A spot with no wind in the King Air therefore should be about 0.9 Miles prior ... and understand that the first jumper under parachute will in fact be under paracute 0.6 miles prior to the center of the airfield and the last jumper will be under canopy 0.6 miles after.

So aside from obvious variations on jump-run length - and other factors that are not taken into account ... this model fairly accurate.

Over the last summer we at Skydive Midwest have done our best to adjust variables to make the spot calculator more accurate - and have enjoyed very, very few off landings since.

Also ... keep in mind that the human mind tends to be drawn to spotting short on windy days ... and long on no-wind days.

Also ... offset jump-runs maybe something an experienced pilot can perform accurately ... but with a proper heading the gains are minimal. Therefore the calculator doesn't include an offset. If anybody would be interested in having an offset included let me know, I like a challenge. ;-)

_____________

In conclusion - people that want to can use this tool to help determine the first spot of the day - hopefully eliminating the dummy loads and the clash of egos over who knows best. Also I would love to make this tool better and more accurate so I invite suggestions and feedback.

Mainly we are looking for the following aircraft data:

jump-run speed
your delay from light till actual exit (use a stopwatch etc ... lets be scientific here :-))
the average length of jump-run (in miles - this has to be very accurate )

Alright everybody, have a great week!
...Its late ... I'm gonna hit the hay. ;)
Have fun!

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I plugged in some numbers for direction and speed and it returned info that was waaaaay off what it should have been.

Plug in some simple numbers that you know should generate a specific result and see.

I'm trying to figure out what it is that putting me out on a downwind and sometimes crosswind jump run.

I may be wrong here....I'm just using simple numbers.

12000 - Direction 270, Speed 15
9000 - Direction 90, Speed 15
6000 - Direction 270, Speed 15
3000 - Direction 90, Speed 15
ground - Direction 270, Speed 15

Results:
The ideal spot is 0.023 miles at heading 92 degrees

The Green (go) light should be switched on -0.877 miles at heading 92 degrees



12000 - Direction Speed 15
9000 - Direction Speed 15
6000 - Direction Speed 15
3000 - Direction Speed 15
ground - Direction Speed 15

The "center" of the spot is 0.023 miles at heading 92 degrees

Caution: Because of the difference in direction in upper winds and total displacement an inverted version is deplayed.

Inverted version: The Green (go) light should be switched on -0.9 miles at heading 270 degrees

Regular version: The Green (go) light should be switched on -0.9 miles at heading 90 degrees

-----------------------------------------

I made some changes to the spot calculator ... now when the angle of the displacement and the upper winds differ more than 90 degrees ... the sport will be inverted ... shortening the jumprun ... this makes the most sense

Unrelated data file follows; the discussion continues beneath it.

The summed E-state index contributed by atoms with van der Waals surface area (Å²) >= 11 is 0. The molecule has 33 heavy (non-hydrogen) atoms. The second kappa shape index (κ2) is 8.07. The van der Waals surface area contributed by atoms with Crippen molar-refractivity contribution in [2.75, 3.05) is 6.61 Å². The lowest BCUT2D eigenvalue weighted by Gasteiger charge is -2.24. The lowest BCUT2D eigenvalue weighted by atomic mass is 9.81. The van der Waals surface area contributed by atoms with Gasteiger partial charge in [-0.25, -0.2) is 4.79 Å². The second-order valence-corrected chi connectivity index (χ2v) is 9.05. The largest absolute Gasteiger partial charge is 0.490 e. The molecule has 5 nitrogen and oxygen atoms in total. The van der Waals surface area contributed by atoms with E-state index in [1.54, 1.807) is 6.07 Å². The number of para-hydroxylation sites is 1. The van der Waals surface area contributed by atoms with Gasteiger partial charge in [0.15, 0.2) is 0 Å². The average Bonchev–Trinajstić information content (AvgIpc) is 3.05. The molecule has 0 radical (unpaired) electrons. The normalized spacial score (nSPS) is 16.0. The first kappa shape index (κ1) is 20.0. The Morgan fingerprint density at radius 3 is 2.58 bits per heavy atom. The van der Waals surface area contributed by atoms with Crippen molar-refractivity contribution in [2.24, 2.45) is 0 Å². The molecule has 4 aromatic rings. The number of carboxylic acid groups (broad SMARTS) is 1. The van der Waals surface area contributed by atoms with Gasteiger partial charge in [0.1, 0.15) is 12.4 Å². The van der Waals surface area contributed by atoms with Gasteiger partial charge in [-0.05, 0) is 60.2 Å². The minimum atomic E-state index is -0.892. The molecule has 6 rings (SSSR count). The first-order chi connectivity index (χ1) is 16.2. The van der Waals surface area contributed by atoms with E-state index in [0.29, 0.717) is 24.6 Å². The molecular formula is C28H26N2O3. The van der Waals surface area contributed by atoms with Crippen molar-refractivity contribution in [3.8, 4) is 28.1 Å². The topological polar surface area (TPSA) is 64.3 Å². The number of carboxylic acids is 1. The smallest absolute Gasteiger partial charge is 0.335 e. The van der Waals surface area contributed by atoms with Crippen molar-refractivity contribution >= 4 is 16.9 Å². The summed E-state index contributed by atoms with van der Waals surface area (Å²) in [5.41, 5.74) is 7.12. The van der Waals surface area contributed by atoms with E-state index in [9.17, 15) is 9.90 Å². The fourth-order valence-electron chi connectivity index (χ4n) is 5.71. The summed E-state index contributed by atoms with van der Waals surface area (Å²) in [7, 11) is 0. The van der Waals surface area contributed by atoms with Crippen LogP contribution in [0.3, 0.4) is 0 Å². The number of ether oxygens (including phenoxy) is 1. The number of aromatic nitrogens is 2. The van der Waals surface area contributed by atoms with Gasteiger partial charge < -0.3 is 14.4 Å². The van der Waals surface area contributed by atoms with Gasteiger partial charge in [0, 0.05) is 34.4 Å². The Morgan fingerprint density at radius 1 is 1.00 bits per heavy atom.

_____________________________________

The new and improved

http://www.skydivemidwest.com/spot_calculator/

More feedback is greatly appriciated - I want this thing to work well
Have fun!

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First, let me say that you are doing a great service to all of us by working on this....thank you.

For my edumacation, what do you mean by "Inverted" and "Inverted version"?

And, why is there a need to display both regular and inverted versions?

I'm still seeing displays telling us to do downwind jump runs which, considering ground speed, should have very different numbers for exit point.

As for the example being unrealistic...maybe so. But we need to have confidence that the calculator works for ALL conditions else we are wondering if the input we give is being considered "realistic" or not.
My reality and yours are quite different.
I think we're all Bozos on this bus.
Falcon5232, SCS8170, SCSA353, POPS9398, DS239

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By an inverted version I mean that the direction of jump-run is opposite to the sum of all wind vector displacements.

I believe that spotting according to the total displacement is the best way to spot.

However you raised the obvious question that the total displacement vector may be opposite to the upper winds ... making the jump-run longer ... Hence I added the inverted version of the spot ... the purpose of this is to decrease the total length of jump-run in an attempt to make the total spot more compact.

You will find that the spot ofter isn't directly into the upper wind ... nor the wind on the ground ... instead the spot will always be in line with the sum of all displacement vectors.

If you would like the calculator to give jump-run directly into the upper wind ... or ground wind ... jump-run offsets will have to be calculated. It is my understanding that not many pilots can accurately fly a jump-run with an offset. (The only benefit would be that jump-run could then be flown directly into the upper wind ... and therefore would most likely be shorter)

However ... before we should worry about this I would like to make sure that the quality of the data the model currently uses is good. I estimate the accuracy of the current model to be approx 20% ... You would only save an additional 10% or so from flying accurate offset jump-runs.

So when the model is perfected to be accurate to less than 10% ... I guess it would be really cool to improve it further ... and include offset jump-run recommendations.

I know this calculator isn't perfect ... but it has proven to be a great tool to help determine the first spot of the day. From then on ... the jump-masters can adjust it depending on how the spot came out.

Again, feedback is greatly appreciated.

Stay safe & have fun!
Have fun!